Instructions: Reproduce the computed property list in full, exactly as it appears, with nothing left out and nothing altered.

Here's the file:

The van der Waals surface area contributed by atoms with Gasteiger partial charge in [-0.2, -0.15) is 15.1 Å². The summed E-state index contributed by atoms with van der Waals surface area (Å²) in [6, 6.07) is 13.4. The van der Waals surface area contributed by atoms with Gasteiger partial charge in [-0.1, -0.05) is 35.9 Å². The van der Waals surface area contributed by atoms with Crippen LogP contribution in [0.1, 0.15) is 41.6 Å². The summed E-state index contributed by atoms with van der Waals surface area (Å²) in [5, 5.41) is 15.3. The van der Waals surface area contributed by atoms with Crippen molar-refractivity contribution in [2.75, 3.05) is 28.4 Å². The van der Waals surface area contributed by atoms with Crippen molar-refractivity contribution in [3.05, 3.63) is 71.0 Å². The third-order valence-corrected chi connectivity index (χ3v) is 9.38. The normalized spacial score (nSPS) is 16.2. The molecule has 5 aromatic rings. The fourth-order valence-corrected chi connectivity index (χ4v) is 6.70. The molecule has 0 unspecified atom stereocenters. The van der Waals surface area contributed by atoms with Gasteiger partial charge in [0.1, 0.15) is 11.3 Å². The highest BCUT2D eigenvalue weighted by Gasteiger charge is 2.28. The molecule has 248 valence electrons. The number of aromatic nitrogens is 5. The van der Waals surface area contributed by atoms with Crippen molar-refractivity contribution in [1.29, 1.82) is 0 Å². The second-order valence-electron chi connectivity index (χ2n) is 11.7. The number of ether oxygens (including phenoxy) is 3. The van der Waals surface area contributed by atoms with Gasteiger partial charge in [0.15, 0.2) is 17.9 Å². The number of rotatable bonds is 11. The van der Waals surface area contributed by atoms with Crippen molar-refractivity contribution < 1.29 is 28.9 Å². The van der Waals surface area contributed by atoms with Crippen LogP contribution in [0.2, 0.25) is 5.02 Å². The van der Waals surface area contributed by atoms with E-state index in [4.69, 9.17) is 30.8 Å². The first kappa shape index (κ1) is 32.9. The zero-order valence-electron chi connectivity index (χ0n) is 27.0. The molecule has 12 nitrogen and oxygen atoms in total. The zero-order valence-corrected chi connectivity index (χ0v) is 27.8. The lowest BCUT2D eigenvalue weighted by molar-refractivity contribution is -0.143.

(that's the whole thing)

The van der Waals surface area contributed by atoms with Gasteiger partial charge in [-0.2, -0.15) is 15.1 Å². The summed E-state index contributed by atoms with van der Waals surface area (Å²) in [6, 6.07) is 13.4. The van der Waals surface area contributed by atoms with Gasteiger partial charge in [-0.1, -0.05) is 35.9 Å². The van der Waals surface area contributed by atoms with Crippen LogP contribution in [0.1, 0.15) is 41.6 Å². The summed E-state index contributed by atoms with van der Waals surface area (Å²) in [5, 5.41) is 15.3. The van der Waals surface area contributed by atoms with Crippen molar-refractivity contribution in [2.75, 3.05) is 28.4 Å². The van der Waals surface area contributed by atoms with Crippen molar-refractivity contribution in [3.05, 3.63) is 71.0 Å². The third-order valence-corrected chi connectivity index (χ3v) is 9.38. The normalized spacial score (nSPS) is 16.2. The molecule has 5 aromatic rings. The fourth-order valence-corrected chi connectivity index (χ4v) is 6.70. The molecule has 0 unspecified atom stereocenters. The van der Waals surface area contributed by atoms with Gasteiger partial charge in [0.1, 0.15) is 11.3 Å². The highest BCUT2D eigenvalue weighted by Gasteiger charge is 2.28. The molecule has 248 valence electrons. The number of aromatic nitrogens is 5. The van der Waals surface area contributed by atoms with Crippen molar-refractivity contribution in [1.29, 1.82) is 0 Å². The second-order valence-electron chi connectivity index (χ2n) is 11.7. The number of ether oxygens (including phenoxy) is 3. The van der Waals surface area contributed by atoms with Gasteiger partial charge in [0.15, 0.2) is 17.9 Å². The number of rotatable bonds is 11. The van der Waals surface area contributed by atoms with Crippen molar-refractivity contribution < 1.29 is 28.9 Å². The van der Waals surface area contributed by atoms with Crippen LogP contribution in [0.2, 0.25) is 5.02 Å². The van der Waals surface area contributed by atoms with E-state index in [4.69, 9.17) is 30.8 Å². The first kappa shape index (κ1) is 32.9. The zero-order valence-electron chi connectivity index (χ0n) is 27.0. The molecule has 12 nitrogen and oxygen atoms in total. The zero-order valence-corrected chi connectivity index (χ0v) is 27.8. The lowest BCUT2D eigenvalue weighted by molar-refractivity contribution is -0.143.